7. Mitski – Be The Cowboy

‘Be The Cowboy is not only a worthy successor to Puberty 2, but actually exceeds its predecessor in both ambition and pop magic. Each track adds more nuance to the narrative being told. The genre-bending blend of disco beats, heavy synths, reflective country, distorted punk and traditional rock means that despite mostly clocking in around the two-minute mark, each track’s impact is greater than the sum of its parts. Mitski’s constant drive for fresh new ideas formulates a long player that keeps you engrossed long after you lift the needle. Listening to this record, you are always alert, waiting for the next stylistic change as the album never settles, always fresh and never tiresome.’

6. Nils Frahm – All Melody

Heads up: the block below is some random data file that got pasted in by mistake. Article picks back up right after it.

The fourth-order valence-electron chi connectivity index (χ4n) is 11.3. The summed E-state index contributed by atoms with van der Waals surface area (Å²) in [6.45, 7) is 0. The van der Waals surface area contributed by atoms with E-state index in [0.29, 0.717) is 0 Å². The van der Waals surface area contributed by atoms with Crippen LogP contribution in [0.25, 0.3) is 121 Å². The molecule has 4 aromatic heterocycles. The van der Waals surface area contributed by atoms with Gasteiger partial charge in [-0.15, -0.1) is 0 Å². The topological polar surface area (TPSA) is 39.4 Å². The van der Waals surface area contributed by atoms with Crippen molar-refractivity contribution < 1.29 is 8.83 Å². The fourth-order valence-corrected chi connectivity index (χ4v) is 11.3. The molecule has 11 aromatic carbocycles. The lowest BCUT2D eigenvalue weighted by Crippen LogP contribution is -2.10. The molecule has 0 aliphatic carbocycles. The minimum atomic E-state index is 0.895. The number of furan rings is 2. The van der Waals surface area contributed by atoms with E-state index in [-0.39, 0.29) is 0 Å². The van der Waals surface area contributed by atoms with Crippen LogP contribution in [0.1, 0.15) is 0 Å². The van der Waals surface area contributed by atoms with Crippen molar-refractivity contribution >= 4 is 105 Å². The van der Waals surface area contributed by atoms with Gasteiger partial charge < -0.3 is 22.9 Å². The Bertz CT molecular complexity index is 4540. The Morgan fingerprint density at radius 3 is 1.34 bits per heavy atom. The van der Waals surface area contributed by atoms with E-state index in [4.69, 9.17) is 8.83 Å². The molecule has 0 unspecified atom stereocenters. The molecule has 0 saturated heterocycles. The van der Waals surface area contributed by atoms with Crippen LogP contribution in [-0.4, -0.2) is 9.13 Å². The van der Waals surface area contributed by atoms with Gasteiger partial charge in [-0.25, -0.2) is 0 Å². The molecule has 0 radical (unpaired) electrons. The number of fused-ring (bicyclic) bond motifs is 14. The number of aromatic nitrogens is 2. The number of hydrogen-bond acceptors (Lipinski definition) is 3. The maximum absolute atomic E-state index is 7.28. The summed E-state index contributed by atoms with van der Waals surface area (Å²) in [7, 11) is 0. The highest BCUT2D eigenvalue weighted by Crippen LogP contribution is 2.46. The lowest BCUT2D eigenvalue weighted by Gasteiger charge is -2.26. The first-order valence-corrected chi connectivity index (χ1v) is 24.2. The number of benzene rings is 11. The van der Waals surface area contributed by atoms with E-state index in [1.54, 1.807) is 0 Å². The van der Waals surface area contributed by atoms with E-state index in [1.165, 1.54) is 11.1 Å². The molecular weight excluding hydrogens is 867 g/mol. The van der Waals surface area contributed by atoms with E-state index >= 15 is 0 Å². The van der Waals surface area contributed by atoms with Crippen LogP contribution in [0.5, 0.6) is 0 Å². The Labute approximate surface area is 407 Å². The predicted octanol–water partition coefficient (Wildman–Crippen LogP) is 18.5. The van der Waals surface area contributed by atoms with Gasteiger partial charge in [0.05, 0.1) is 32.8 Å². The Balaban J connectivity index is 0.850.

‘As the record drifts through its various movements, the pace, particularly in the middle part of the album, becomes set – at time bordering on monotony – and there are no moments that hit the intensity of Says or Hammers from Spaces (2013),  but there is more than enough of interest to keep the ear guessing with its selection of offerings both instrumentally and melodically. Human Range’s flutes grow into a small chorus of softly repeated, hypnotic ‘ahhs’Kaleidoscope spins through Jean Michel Jarre inspired synth loops, while the title track, All Melody, is a gently chugging nod to Germany’s proud Krautrock past.’

5. Beach House – 7

‘The allure of Beach House lyrics lies in their cryptic ambiguity. Words and phrases are left open to interpretation, conveying feeling rather than meaning, something that can’t be explained but finds you taking comfort in no matter how you’re feeling. Those who follow the band on social media will have noticed that what little the duo do post often involves them voicing the need for people to be aware of global issues, now more than ever.Lyrics such as ‘Get dressed to undress, depressed to impress’, on the lusciously synth-thick Girl of the Year (which is quite possibly song of the year), seem to carry more weight as a result, but still retain a kind of inexplainable darkness that leaves you to draw your own conclusions.’